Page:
I remember so vividly, growing up, when the sole measure of a car's worth was its horsepower specification; no matter that one car might have a few thousand pounds less weight to drag around or that some cars with less horsepower were engineered to be a much better and more exhilarating driving experience. I'm finding more and more often that cameras suffer the same myopic fixation with single measurement glorification. The thing that makes a camera like the Nikon D 850 a very good image maker has much less to do with its overall resolution than the perspective about color and tone that Nikon's engineers bring to the mix. But the making of digital cameras is really still in its toddler-hood so I guess we can't expect a more mature assessment just yet. When we look back in a decade I assume I'll experience a sense of deja vu similar to that which I experience now when I look back at the files I used to routinely get from a Kodak D760; that the quality of the images belied its meager specifications and instead depended upon the interconnection and the judicious blend of all its specifications. 

Just ask any Fuji or Olympus camera owner and they'll tell you the same truth...

So, here's what I like about the GH5S as a video camera: The image, especially when shot in 4K and edited as 1080p, is extremely good. Even wildly good. Its ability to nail white balance is easily as good as any camera I've seen, and the controls are straightforward and well laid out in the menus. Add to this a great battery life and a well thought out audio accessory and you've got a perfect video camera for a one person crew.

So, here's what I like about the GH5S as a photography camera: The color palette is canned automatic fin art. I don't mean that in a perjorative way it's just that most files that I pull out of the camera are beautiful as visual simulated objects. Just sweet and nicely natural. The camera can be slow to respond when I use it in the raw format and I suspect it's because the files are 14 bit and much larger than I expected them to be. But, on the other hand, the autofocus is faster and surer than I thought it would be, even more so since I'm not using it (typically) with DFD lenses. I also like to use it with manual focus, legacy lenses because the focus peaking feature has proven to be so accurate.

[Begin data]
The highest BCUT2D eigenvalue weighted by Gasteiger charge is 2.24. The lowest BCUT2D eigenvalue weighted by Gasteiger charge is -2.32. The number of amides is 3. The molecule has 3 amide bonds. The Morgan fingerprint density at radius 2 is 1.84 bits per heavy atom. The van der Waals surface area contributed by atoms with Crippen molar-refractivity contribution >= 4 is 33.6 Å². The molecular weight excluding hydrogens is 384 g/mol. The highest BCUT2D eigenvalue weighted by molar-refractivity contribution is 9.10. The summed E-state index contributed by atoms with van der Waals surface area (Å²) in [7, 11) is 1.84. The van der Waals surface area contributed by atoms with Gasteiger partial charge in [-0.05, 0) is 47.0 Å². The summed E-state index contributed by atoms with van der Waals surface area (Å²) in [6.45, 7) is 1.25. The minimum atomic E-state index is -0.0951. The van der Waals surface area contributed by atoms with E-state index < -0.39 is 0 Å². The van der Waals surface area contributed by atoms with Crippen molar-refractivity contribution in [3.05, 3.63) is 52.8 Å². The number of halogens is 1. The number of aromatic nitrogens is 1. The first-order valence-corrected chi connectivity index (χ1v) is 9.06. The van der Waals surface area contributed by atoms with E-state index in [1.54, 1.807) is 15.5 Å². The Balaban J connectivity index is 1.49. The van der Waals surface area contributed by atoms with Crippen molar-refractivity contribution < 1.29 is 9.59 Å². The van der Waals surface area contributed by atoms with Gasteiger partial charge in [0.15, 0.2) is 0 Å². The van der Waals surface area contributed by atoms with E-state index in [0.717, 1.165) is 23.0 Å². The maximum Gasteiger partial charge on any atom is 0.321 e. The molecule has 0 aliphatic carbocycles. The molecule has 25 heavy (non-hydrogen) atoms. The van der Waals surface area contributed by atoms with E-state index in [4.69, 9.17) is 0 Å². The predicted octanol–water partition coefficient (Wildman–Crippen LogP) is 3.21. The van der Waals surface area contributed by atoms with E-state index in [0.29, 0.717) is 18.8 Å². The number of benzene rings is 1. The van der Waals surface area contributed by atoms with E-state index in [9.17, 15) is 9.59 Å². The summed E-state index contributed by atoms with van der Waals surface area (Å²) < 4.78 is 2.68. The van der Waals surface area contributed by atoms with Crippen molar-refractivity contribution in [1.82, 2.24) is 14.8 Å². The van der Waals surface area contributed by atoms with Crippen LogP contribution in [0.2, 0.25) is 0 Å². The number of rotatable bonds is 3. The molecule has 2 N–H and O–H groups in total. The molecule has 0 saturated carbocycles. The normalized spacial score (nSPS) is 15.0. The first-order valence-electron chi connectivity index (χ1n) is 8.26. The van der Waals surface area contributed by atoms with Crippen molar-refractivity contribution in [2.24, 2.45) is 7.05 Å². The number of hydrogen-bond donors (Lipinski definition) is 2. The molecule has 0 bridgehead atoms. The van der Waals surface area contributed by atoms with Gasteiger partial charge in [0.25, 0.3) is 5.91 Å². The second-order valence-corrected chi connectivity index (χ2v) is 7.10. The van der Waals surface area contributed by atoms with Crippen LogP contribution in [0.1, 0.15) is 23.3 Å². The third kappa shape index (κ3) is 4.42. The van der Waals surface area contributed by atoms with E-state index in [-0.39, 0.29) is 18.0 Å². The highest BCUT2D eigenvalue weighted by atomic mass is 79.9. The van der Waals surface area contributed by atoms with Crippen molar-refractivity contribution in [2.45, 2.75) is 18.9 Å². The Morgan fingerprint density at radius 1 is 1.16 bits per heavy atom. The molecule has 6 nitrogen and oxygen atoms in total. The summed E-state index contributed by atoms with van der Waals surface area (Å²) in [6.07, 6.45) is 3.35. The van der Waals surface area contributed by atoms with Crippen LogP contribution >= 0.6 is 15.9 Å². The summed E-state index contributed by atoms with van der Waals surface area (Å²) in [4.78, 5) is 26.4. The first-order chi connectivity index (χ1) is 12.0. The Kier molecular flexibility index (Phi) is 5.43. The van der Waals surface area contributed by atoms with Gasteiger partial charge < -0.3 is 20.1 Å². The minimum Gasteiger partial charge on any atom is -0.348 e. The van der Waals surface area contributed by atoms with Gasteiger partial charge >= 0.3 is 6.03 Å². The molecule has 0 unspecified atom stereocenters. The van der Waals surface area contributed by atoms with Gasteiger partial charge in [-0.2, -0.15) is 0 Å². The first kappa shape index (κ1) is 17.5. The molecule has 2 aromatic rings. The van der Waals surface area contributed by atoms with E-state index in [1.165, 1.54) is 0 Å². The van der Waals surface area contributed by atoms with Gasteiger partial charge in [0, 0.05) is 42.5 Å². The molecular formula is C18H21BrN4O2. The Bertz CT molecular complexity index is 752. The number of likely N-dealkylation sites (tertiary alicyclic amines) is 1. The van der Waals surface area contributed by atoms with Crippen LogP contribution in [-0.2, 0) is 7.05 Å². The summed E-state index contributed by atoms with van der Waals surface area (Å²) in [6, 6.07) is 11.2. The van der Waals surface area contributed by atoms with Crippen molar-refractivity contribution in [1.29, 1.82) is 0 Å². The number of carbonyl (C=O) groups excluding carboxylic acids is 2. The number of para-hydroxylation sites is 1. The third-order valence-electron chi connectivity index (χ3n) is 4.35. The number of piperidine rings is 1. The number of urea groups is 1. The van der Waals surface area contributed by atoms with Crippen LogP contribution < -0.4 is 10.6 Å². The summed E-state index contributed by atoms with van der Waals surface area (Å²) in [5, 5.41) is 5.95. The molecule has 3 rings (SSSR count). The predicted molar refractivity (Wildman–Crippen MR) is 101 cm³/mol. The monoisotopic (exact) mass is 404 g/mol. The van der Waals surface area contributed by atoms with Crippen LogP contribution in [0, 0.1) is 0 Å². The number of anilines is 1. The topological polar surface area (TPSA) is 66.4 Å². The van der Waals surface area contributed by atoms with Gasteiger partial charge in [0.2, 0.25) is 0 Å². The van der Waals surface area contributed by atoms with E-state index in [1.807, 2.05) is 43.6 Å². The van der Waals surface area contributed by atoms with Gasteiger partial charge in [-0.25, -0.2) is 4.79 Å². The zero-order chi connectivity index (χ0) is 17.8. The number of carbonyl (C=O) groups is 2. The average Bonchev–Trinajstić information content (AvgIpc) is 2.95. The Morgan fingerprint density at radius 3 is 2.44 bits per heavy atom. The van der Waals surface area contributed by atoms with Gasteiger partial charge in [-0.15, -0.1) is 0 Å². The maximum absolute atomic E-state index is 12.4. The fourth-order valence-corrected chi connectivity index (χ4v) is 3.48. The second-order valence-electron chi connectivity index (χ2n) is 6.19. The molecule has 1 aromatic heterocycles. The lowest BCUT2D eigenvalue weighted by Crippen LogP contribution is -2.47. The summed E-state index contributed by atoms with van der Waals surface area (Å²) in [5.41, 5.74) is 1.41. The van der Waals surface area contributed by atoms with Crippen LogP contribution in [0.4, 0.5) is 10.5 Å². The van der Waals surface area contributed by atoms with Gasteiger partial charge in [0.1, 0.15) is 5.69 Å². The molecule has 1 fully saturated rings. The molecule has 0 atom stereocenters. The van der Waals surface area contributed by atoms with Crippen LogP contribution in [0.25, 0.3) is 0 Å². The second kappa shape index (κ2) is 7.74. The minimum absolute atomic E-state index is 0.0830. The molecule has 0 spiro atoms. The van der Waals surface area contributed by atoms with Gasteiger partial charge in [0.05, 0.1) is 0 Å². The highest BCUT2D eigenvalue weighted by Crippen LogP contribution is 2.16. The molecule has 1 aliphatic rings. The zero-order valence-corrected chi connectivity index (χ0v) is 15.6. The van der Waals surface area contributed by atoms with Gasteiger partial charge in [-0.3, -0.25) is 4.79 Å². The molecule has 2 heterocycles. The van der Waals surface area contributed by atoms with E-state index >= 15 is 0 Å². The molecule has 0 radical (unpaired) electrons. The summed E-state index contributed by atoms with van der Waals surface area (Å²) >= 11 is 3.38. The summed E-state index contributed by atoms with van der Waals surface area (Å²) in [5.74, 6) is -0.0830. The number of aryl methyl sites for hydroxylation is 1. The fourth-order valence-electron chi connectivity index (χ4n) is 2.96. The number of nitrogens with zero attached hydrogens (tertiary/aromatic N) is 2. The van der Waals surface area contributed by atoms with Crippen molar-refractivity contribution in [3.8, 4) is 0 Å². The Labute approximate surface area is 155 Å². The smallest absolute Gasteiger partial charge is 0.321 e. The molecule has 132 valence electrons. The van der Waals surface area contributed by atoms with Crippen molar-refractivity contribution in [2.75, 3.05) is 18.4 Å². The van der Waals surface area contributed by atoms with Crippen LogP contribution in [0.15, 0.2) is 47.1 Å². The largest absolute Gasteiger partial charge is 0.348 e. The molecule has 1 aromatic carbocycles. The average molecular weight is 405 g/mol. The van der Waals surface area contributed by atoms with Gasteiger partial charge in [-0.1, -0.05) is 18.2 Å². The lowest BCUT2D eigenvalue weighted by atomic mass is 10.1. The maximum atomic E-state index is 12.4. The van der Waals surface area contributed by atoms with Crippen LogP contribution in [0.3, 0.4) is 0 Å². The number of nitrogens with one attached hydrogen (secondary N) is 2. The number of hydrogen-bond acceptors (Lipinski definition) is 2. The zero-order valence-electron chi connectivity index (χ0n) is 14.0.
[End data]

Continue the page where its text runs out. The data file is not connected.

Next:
I find myself using it more and more if I know the client's target is screen oriented. But even as I type that I have done several larger (12 by 18 inch) prints that have turned out well. 

I bought the camera to use as a video camera but am now pressing it into service for my personal work and many assignments. It's smaller Jpeg files are a boon to a super-fast workflow in events and newsy assignments. Finally, the camera is beautifully sized and constructed, making it feel just right in my hands. 

I must give credit to the Nikon D700 for showing me the light. The "light" being the realization that there is so much more to good images than the race for higher resolution. That, and the fact that lower resolution cameras with bigger pixels have a look all their own. A look that usually resonates well with my style of photographing. 

Yeah. I bought another light. I couldn't help it. The light was so cute.

Aputure F7 LED Panel. 

I'm an easy touch when it comes to small and inexpensive LED light panels so when I read about the Aputure F7 light panel I decided to risk $100 and give it a go. What is it? A: A small, lightweight bi-color LED panel that can fit in a hot shoe or be used as an off camera light source. What makes it good? A: Aputure's literature, and the reviews of people I trust, point to a very high TCLI or CRI which is a good measure of how accurate the color temperature of the unit is. They also spoke about the unit's relatively high output. But then again, a lot of small LEDs boast good specs so...what distinguishes the F7? Hmmm. I guess I'll go with this: Most bi-color LED units feature a color range from 3200K to about 5600K. If you are at either extreme you are only using half the bulbs. You get half the power. But the F7 has a range from 3200K to 9500K, if you set the light's color temperature to 5,600K (daylight) you will have both sets of bulbs (tungsten and daylight) illuminated at once so a daylight rendering also gives you the full power of the unit. 

Unlike other small, cheap units I've bought or played with in the past the makers of this one did not scrimp on the mounting hardware. The bullhead that screws into your choice of three sides is stout, easy to adjust and locks firmly in place. The light ships with two strengths of diffusion and the diffusion slots right into slits on either side of the tough, plastic front cover. 

The light uses a rotary dial with a push button feature to toggle between adjusting color temperature (read out on a display) and output levels (also on the display). Unlike most competitive products which generally are only adjustable from 10% power to 100% power the F7 can be dialed all the way down to 1%. 

I found the color quality of the light at 5600K to be very good. Another benefit for serious users is that the unit can be powered in three different ways. You can use Sony video batteries like the NP-9xx series which means I can use any one of about five different Sony video batteries I currently have scattered around the office. You can use a USB charger or USB connected battery pack for looooong shoots. Or, if you are a video pro who uses batteries that have a D-Tap for your pro cameras you can grab power off said batteries with a D-Tap connector. Fun to have options.

Short story? I like it. There is no long story. 

Color Temp (top figure) Power level (bottom figure) battery charge indicators (the green bars). 
I have a battery on the back that weighs more than the light itself. 
You can opt for smaller batteries.....

Side view. Big battery. The unit is well ventilated which means it will 
run longer and last longer. On the downside it means that it's not at all 
water resistant. 

One of two diffusers. Weak and Strong. 
(credit: hand model: Charlie Martini).